Women on Screens

Although women have always been part of the printing industry, our work has been historically undervalued and underrepresented.  In the 17th and 18th centuries when printing was extremely labor intensive, women often worked as printer’s devils and assistants, despite rarely being included in historical records. Printing as a trade was always seen as “man’s work”, so I’m delighted when I find photos of women in print.

Florida Memory, a project of the State Archives of Florida, is a repository of images that depict life in our state. An old friend and fellow librarian who worked at the State Archives sent me a couple prints of these photographs from 1940 that depict two women screenprinting posters at the NYA’s Camp Roosevelt in Ocala.

From Florida Memory: Camp Roosevelt, located in Ocala just off highway 301/441, was a resident camp first built for the Army Corps of Engineer crews of the Cross Florida Ship Canal (later known as Cross Florida Barge Canal). From 1936 to early 1938, the WPA and the University of Florida assumed ownership for providing adult education classes. Later in 1938, the National Youth Administration (NYA) used it as a girls resident camp in conjunction with the Marion County Vocational School — to educate and provide job skills to young women (later boys were included). During the 1940s, the NYA conducted defense work out of it, before in 1943 it reverted back to the Army Corps of Engineers.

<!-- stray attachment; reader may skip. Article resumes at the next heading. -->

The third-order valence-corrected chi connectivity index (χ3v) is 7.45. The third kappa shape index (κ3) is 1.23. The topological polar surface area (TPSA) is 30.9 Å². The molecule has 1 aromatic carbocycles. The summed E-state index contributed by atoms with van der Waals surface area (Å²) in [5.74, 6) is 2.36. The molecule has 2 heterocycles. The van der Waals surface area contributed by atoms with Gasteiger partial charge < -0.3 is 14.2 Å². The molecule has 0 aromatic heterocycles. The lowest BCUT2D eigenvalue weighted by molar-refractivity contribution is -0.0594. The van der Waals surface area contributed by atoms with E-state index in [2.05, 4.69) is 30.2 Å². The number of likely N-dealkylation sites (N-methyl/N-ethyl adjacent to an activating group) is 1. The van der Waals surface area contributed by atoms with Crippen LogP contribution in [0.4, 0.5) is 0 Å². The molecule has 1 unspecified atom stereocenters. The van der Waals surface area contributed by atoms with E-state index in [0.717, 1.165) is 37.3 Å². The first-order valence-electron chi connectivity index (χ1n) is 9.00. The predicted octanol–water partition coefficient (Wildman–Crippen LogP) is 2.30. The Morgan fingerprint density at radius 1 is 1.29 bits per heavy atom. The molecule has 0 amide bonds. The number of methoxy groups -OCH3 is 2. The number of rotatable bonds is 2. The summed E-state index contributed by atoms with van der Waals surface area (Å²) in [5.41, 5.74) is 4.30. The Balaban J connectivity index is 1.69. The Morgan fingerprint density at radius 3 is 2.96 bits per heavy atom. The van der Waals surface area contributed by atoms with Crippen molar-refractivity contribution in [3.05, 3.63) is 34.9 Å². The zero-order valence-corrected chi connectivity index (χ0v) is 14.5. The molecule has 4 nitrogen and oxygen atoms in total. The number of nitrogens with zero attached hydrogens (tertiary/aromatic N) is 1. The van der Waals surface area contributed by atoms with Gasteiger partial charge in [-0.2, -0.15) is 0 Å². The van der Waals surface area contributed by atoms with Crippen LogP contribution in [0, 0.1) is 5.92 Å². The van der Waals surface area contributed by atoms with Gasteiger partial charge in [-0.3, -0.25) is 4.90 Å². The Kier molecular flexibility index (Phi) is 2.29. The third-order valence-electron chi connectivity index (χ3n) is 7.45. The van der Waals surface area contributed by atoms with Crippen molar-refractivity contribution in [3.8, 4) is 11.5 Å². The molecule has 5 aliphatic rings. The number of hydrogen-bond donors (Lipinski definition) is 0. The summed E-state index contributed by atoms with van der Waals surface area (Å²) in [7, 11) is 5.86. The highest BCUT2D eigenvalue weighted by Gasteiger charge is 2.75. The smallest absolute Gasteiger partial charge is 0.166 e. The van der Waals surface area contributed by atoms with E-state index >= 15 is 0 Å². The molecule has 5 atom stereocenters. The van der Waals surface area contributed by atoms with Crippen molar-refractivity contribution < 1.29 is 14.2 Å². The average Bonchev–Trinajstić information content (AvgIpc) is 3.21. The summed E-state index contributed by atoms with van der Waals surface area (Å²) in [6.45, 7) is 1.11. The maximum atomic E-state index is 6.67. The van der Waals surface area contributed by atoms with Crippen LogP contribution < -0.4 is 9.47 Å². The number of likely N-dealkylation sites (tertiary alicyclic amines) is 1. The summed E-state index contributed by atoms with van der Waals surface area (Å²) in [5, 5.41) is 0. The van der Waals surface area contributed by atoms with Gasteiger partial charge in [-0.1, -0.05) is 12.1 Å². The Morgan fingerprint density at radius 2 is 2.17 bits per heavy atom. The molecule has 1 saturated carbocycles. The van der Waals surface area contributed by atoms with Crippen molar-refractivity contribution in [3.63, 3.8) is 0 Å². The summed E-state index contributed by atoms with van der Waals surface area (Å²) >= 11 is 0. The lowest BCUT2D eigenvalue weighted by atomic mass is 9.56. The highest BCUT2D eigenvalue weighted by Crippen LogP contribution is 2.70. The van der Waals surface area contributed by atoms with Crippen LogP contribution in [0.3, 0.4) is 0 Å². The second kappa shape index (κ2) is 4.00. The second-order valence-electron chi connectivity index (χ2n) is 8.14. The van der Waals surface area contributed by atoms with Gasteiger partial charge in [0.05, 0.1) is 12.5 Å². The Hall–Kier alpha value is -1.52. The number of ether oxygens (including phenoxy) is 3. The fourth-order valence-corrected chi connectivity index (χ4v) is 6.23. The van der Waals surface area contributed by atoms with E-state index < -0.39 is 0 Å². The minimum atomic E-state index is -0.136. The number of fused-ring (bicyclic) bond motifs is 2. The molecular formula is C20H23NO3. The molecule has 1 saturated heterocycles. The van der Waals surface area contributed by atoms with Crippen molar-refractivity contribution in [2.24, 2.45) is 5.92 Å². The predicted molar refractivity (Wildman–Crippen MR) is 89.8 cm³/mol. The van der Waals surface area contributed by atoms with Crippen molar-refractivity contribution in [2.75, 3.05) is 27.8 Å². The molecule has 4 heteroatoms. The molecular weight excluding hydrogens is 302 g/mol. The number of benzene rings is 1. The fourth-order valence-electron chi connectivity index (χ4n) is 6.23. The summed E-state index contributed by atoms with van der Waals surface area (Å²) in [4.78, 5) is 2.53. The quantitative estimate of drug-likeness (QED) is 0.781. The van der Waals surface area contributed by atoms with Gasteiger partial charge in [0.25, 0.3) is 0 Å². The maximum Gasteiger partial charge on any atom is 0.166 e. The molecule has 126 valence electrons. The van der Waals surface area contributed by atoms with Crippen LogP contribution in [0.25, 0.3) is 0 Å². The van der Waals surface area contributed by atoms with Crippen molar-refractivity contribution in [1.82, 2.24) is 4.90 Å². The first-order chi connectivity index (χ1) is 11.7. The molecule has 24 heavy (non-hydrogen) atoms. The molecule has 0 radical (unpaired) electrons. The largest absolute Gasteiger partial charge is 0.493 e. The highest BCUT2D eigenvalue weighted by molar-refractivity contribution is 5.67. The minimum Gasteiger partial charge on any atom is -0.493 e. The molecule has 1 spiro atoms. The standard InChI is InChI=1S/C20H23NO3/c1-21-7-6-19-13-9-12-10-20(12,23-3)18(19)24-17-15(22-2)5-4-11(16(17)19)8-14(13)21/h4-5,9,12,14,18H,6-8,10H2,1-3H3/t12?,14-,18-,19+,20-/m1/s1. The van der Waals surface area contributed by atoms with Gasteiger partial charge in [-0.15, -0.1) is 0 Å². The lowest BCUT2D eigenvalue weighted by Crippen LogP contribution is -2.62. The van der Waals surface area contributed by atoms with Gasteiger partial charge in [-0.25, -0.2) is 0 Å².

The NYA’s Camp in Ocala offered rural and low income women a chance at economic independence by teaching them skills like silkscreen, that were traditionally gate kept by men. In the late 30’s and early 40’s, silkscreen was being used for commercial posters, as the American advertising industry was taking off. A couple decades later, Andy Warhol would make screenprinting famous as he reproduced images of Marilyn Monroe and Cambell’s soup cans on gallery walls. At the same time, women like Sister Corita Kent, on the other hand, were using silkscreen art to address the civil rights movement and other ongoing social justice issues.

Inspired by these historic photos of women on screens, I overprinted three of the archival images using the Risograph duplicator – the modern cousin of silkscreen – to create a small edition for Women’s History Month. Women may be under-represented in history books, but our contributions to every facet of life are undeniable; May these prints be a humble testament to that.

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